"One of my predecessors, Rutherford B. Hayes, reportedly said about the telephone, 'It's a great invention, but who would ever want to use one?' That's why he's not on Mount Rushmore because he's looking backwards. He's not looking forwards."
Hayes, the nation’s 19th president, served only one term, 1877-1881, after a very close and disputed election that needed to be settled by an electoral commission. (He went to bed thinking he had lost to Democrat Samuel Tilden.) He was a master politician who banned liquor from the White House for political purposes (and to curb boorish behavior by members of Congress).
The quote cited by Obama does exist on the Internet, but we would expect the White House staff to do better research than that. (This line was in the president’s prepared text, so it was not ad-libbed.) But the trouble is, historians say that there is no evidence Hayes ever said this. Not only that, contrary to Obama’s jab, Hayes was interested in new technology.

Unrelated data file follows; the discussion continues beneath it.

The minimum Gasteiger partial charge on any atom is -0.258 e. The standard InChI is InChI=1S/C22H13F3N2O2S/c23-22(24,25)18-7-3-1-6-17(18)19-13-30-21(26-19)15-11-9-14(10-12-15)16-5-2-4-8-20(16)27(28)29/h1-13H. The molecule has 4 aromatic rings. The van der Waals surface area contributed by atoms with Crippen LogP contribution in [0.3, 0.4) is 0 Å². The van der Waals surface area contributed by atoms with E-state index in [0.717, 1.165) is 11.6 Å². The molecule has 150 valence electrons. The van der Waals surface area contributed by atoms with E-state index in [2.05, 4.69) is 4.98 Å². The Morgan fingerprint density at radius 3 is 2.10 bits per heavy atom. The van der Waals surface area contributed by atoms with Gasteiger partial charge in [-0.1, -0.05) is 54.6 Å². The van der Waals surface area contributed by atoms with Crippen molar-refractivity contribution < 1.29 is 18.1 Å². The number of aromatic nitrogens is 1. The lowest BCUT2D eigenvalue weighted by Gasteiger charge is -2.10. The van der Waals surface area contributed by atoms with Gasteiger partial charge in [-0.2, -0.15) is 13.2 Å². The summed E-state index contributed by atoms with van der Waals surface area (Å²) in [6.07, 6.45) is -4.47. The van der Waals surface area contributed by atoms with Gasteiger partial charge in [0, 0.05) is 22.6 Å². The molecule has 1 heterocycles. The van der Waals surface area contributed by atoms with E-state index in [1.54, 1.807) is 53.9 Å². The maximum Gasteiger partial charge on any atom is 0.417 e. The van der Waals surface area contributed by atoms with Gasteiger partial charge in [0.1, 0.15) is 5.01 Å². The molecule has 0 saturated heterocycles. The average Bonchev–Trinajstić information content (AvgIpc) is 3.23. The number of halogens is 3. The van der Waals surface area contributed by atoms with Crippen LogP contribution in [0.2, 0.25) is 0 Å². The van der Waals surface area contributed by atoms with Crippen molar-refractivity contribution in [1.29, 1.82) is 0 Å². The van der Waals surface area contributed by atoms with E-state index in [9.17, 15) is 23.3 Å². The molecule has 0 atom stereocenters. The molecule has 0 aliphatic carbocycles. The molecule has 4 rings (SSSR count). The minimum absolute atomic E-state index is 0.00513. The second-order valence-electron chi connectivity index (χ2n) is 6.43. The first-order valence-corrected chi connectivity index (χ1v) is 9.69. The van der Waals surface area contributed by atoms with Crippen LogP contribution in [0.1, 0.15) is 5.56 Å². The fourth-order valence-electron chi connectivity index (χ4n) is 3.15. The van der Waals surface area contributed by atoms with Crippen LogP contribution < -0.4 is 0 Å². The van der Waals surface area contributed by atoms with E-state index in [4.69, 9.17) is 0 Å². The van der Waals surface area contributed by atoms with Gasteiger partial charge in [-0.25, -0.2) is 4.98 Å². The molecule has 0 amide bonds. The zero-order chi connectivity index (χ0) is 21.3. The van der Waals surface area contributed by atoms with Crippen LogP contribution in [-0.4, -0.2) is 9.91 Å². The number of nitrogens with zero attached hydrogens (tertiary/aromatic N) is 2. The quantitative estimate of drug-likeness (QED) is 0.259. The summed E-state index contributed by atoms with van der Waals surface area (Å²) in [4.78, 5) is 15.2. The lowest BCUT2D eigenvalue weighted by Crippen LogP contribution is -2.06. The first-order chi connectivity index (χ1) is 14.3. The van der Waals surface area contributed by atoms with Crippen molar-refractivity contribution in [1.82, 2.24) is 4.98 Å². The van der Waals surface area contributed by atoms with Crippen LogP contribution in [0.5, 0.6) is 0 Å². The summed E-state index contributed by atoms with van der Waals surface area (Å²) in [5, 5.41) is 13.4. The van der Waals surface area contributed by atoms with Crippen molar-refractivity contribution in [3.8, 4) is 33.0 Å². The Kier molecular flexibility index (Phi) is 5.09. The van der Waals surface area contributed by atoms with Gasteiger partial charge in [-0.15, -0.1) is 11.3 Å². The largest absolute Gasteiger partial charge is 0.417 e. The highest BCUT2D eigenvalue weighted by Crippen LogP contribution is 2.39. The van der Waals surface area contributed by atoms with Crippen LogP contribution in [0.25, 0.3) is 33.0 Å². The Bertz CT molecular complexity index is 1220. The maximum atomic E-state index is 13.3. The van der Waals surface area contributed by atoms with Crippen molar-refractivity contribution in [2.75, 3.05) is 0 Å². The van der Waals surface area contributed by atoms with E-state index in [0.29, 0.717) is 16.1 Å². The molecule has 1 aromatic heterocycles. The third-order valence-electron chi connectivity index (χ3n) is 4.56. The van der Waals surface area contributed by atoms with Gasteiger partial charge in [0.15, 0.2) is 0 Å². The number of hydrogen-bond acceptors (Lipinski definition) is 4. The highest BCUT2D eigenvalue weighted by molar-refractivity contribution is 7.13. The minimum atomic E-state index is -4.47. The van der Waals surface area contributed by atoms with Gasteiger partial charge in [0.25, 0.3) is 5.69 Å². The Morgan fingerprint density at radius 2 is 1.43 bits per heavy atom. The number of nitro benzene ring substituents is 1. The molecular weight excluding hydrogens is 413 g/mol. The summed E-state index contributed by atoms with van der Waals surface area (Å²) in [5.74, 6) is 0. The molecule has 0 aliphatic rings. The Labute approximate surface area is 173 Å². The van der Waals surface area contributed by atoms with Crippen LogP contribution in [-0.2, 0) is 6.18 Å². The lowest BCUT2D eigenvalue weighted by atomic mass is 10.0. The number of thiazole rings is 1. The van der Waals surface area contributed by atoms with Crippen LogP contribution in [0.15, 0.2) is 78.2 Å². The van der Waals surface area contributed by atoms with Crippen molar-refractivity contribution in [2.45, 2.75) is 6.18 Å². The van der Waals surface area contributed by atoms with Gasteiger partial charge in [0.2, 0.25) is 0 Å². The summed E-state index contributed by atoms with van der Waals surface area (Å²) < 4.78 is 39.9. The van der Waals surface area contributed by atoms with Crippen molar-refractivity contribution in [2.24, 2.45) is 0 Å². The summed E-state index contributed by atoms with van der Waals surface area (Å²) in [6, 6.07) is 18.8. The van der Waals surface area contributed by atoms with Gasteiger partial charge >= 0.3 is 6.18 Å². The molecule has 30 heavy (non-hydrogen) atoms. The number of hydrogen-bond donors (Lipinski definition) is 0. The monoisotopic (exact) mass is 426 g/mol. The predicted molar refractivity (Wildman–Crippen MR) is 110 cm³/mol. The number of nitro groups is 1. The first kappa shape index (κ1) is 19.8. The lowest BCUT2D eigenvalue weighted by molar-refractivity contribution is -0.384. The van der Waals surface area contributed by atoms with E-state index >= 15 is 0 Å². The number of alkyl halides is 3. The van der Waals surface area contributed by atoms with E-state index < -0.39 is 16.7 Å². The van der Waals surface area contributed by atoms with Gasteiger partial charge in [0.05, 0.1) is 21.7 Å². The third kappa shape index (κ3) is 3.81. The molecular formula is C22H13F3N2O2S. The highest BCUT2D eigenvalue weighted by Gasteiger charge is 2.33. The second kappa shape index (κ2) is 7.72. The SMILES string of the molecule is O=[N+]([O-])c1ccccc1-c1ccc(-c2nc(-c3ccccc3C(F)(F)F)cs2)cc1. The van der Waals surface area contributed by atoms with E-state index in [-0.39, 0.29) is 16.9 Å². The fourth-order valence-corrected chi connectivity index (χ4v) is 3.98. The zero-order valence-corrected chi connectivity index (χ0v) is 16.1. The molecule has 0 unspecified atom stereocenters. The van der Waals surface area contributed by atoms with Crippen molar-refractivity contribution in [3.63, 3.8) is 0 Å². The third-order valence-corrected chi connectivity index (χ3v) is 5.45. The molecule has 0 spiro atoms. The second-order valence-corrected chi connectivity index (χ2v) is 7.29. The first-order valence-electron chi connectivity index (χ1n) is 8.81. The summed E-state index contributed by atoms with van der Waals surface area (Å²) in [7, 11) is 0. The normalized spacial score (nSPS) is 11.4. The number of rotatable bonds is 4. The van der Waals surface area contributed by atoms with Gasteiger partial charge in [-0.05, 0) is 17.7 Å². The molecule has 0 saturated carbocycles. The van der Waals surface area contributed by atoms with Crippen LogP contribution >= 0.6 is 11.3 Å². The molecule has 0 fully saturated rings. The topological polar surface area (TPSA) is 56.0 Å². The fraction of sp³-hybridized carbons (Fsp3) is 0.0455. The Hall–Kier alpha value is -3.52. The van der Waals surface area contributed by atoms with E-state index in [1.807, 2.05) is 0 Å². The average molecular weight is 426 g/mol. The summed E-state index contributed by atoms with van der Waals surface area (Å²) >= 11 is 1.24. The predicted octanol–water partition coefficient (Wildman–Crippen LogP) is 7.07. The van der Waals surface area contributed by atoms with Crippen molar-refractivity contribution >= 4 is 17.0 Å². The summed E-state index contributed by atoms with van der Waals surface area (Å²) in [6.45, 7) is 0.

According to Ari Hoogenboom, who wrote the definite biography, “Rutherford B. Hayes: Warrior and President,” Hayes entertained Thomas A. Edison at the White House. Edison demonstrated the phonograph for the president. “He was hardly hostile to new inventions,” Hoogenboom said.
Hayes, in fact, was such a technology buff that he installed the first telephone in the White House. A list of telephone subscribers published in the article “The Telephone Comes to Washington,” by Richard T. Loomis, shows that the White House was given the number “1.”
See the rest at Quickmeme.